Rail Travel: A Bold Step in the Right Direction

Proposed Free Train Fares

Connecticut Governor John G. Rowland
Connecticut Governor John G. Rowland

South Norwalk Switch Tower Museum

South Norwalk Switch Tower Museum on the corner of Washinton Street and North Main Street.
South Norwalk Switch Tower Museum on the corner of Washinton Street and North Main Street.

I would never have thought it possible, but Gov. John G. Rowland (of Connecticut) may have seen the light, or at least a few bright rays.

Apparently, he has had something of a metamorphosis when it comes to his views on public transportation.

Last year he caused quite a stir in our area when he proposed shutting down the Norwalk-Danbury rail line on grounds that its serves too few passengers. Fortunately, that proposal died in budget negotiations.

Free Train Fares Proposed

Now the governor has taken a far more enlightened position on public transportation. He recently proposed that train fares be free, or reduced, on a temporary basis in an effort to fill some of the 1,300 empty rail seats in Connecticut.

"Anything," Gov. Rowland said, "to encourage a new habit to be considered."

The governor also is talking up flex time for businesses to relieve traffic congestion in Hartford, restructuring of the electric industry and privatizing the state's computer system.

It's all part of the state Department of Transportation's 5-year plan to reduce traffic on I-95, the Merritt Parkway and Route 1.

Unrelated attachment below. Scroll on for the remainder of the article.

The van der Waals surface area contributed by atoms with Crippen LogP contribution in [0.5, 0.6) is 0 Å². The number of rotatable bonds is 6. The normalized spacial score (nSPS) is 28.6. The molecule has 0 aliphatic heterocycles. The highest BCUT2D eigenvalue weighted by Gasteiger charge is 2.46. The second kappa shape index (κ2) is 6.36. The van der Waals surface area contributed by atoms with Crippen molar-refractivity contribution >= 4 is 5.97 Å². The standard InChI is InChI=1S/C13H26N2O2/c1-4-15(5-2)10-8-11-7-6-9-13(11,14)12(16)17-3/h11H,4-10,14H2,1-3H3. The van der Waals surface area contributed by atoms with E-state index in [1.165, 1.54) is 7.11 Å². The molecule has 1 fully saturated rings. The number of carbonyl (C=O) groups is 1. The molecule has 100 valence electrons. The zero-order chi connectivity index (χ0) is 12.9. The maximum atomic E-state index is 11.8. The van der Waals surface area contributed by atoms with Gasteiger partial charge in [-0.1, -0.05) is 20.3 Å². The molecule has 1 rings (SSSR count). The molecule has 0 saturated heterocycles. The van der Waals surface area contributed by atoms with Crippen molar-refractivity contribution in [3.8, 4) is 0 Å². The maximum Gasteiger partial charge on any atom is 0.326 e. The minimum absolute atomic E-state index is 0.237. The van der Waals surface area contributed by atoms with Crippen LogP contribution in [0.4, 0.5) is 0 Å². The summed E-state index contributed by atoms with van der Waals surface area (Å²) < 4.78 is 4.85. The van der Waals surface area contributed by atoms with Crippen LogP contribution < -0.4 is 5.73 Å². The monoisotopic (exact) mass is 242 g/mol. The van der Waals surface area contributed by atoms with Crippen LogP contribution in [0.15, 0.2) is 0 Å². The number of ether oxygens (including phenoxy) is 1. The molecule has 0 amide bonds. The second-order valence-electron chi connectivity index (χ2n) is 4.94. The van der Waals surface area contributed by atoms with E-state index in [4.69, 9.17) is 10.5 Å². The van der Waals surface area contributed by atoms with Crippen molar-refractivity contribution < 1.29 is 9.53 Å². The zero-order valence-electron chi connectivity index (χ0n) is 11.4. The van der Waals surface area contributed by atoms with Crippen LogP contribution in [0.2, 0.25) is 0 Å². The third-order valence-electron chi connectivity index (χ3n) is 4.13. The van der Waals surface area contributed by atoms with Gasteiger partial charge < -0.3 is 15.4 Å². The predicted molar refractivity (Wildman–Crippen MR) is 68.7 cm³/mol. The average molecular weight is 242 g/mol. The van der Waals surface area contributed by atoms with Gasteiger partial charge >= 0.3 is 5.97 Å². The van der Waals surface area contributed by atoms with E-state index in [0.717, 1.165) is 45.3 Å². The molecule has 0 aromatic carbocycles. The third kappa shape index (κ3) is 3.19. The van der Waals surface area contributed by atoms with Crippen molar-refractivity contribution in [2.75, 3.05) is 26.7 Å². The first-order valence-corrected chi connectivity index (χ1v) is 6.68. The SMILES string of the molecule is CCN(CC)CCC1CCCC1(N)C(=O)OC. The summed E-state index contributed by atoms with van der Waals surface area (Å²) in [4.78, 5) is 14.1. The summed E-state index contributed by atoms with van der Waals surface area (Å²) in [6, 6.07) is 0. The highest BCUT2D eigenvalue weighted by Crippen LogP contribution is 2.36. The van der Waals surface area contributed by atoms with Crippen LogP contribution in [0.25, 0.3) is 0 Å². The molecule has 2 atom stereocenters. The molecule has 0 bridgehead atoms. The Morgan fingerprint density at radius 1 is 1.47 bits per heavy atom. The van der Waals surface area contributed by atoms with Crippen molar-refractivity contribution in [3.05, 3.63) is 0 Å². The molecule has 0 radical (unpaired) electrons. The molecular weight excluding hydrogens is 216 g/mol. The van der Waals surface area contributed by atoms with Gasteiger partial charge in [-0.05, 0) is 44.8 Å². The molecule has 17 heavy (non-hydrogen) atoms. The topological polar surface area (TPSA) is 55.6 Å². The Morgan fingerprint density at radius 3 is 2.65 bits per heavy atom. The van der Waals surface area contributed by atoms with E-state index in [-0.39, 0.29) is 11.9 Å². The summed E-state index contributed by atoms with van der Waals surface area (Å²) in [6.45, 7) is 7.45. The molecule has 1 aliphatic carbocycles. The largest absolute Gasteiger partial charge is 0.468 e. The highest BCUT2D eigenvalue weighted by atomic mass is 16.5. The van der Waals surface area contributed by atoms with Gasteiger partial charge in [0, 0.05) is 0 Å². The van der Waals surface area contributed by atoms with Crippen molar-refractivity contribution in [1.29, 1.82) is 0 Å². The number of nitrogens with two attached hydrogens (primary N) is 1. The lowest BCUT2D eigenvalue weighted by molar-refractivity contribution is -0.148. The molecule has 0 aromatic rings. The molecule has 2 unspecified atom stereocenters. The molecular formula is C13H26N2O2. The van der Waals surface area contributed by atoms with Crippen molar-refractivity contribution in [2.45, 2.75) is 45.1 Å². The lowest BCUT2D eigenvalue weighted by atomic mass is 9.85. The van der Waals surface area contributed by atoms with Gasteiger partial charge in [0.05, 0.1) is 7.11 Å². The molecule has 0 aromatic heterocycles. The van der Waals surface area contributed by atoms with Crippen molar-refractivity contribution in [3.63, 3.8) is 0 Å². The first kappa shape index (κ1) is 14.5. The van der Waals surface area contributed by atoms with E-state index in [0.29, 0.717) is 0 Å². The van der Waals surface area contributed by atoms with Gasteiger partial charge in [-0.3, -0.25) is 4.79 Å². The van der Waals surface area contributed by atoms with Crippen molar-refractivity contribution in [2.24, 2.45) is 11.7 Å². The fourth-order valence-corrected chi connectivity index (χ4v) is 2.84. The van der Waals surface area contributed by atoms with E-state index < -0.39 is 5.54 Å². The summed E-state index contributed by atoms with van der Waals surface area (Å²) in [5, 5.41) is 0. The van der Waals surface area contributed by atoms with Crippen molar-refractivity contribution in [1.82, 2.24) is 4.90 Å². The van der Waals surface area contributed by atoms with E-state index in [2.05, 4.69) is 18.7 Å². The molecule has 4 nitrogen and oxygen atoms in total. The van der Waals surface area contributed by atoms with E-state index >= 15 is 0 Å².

A Step in the Right Direction

Rowland and his transportation department have taken a stuttering step in the right direction. Instead of mandating from on high what businesses should do to alleviate the state's highway congestion problems, they now -- better late than never -- seek a dialogue with business and environmental groups and ride-sharing agencies.

It's envisioned that the plan, which is expected to be released soon, will use a variety of incentives to lure people out of their cars and onto trains (offering free or half-off fares on Metro North's New Haven line) and rail parking expansion. The state is aiming to increase rail ridership, van pooling and carpooling.

Treat Commuters As Customers

Christopher Bruehl, president and chief executive officer of the Southeastern Area Commerce and Industry Association, hit the nail on the head when he was quoted as saying commuters need to be treated "more like customers who have choices rather than units who need to be shuttled on to a route."

While I'm not a fan of Gov. Rowland, I give him credit for taking a wise approach to public transportation which could, if followed up by further bold actions, put Connecticut in a leadership position on the national scene.

Free Rail Transportation

By virtue of the governor's proposal to make rail transportation free, or at least inexpensive for perhaps a 6-month period, Rowland acknowledges that the flawed policies of the past -- that of increasing fares when ridership or budgets turn down -- simply do not work.